And like I said, I am not going to beat myself up over what I should have known or what I should have done….because it wasn’t my fault. I tell myself that because I am the one who needs to know that. God knows I was told it was my fault by pretty much everyone who looked at this like it was a consensual relationship.

My issue was feeling ashamed and embarrassed and not wanting to rat out a priest who I thought was maybe having a sexual meltdown. I could not say the words to anyone because it made me feel….yucky.

But I knew enough to know that his words could disappear like smoke into the air, and as he began to get to the point where he pretty much said he wanted an affair but not outside the office and I had asked him if he expected me to initiate said affair in his office. And he did not say the words directly, but he answered “yes” and told me I “had better get over” (my hesitation) “and just do it….or else”…..and the “or else” seemed to range from me losing my job to ending up in the obituaries….safe to say I felt threatened.

But if we take a look at what this priest was doing, it was basically using grooming, manipulation, and gas-lighting techniques to get me to feel just enough loved and needed with a bit of threats and motivation to get me to initiate sexual acts with him.

What happens then if you fall victim to this ploy? Well, for one, how can you say that you were forced into sex? Was there a gun at your head? Do you have anything in writing or recorded to prove anything? Did he ever touch you? Did the good Father ever initiate a sex act with you? What did he say or do when you took his penis in your hand? Uh….well, he said he was shocked. Um…but he didn’t stop me. Really, what do you expect? Tell me again how this was his fault?

Well, I mean, see, he said we couldn’t go to his place…..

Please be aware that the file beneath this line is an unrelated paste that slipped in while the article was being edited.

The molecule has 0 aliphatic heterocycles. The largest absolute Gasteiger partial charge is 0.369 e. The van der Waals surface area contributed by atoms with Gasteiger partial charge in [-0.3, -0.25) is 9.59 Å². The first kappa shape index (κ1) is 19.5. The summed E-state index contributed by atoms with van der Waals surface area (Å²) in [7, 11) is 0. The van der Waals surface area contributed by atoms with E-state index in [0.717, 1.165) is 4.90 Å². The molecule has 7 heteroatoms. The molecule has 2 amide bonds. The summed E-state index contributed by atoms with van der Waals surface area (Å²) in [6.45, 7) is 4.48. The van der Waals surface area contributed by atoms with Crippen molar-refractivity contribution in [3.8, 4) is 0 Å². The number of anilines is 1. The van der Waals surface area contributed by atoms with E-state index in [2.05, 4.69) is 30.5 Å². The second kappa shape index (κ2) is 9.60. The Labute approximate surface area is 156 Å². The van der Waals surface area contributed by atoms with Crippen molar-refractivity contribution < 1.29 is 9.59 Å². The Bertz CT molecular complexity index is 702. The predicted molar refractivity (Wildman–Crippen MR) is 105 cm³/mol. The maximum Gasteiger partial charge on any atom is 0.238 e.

It’s been three years since I was fired from the Diocese and I keep learning things I didn’t think of before. Such as the main thing Father said when he went to Human Resources was….”I never touched her”.

It took me this long to realize that he knew well the position I would find myself in after the fact. He knew that if I (as other had) touched him, and I tried to tell anyone or go to the police or anything…..he knew well how to silence his victims. Because he could threaten to press charges for sexual assault. Yes, that is right…..you the victim, could be in trouble.

This just blew my mind.

Add to that adult abuse is usually geared towards blaming the woman which other priests and parishioners are more than likely to do and it feels like you are alone and helpless.

You probably blame yourself and you probably feel that SNAP (Survivor’s Network of those Abused by Priests) is only for children who have been abused.

And if you talk to a lawyer, you better have proof that you were coerced and harassed.

Human Resources interviewed a priest who worked with us and he said he knew nothing about what I was talking about….he had seen Father do nothing wrong.

I did not know that priests covered for each other. I thought that my case didn’t happen to anyone outside of the one priest I knew.

It’s hard to tell anyone who is going through the grooming and the love bombing and the denial on the priest’s part that they are in danger. They will make excuses for the priest. Just as those within an abusive relationship will act.

We who have been abused as adults are facing many obstacles within ourselves, with those we do talk to, and with trying to get legal justice for what happened to us.

There is strength in numbers. What one person may not be able to accomplish, many can. Contact the Survivor’s Network for those Abused by Priests. There are many sub-groups, including those abused as adults that are there to listen. Join the monthly video chat for abused by adults.

Forgive yourself. Join with others. Keep learning. Don’t accept blame.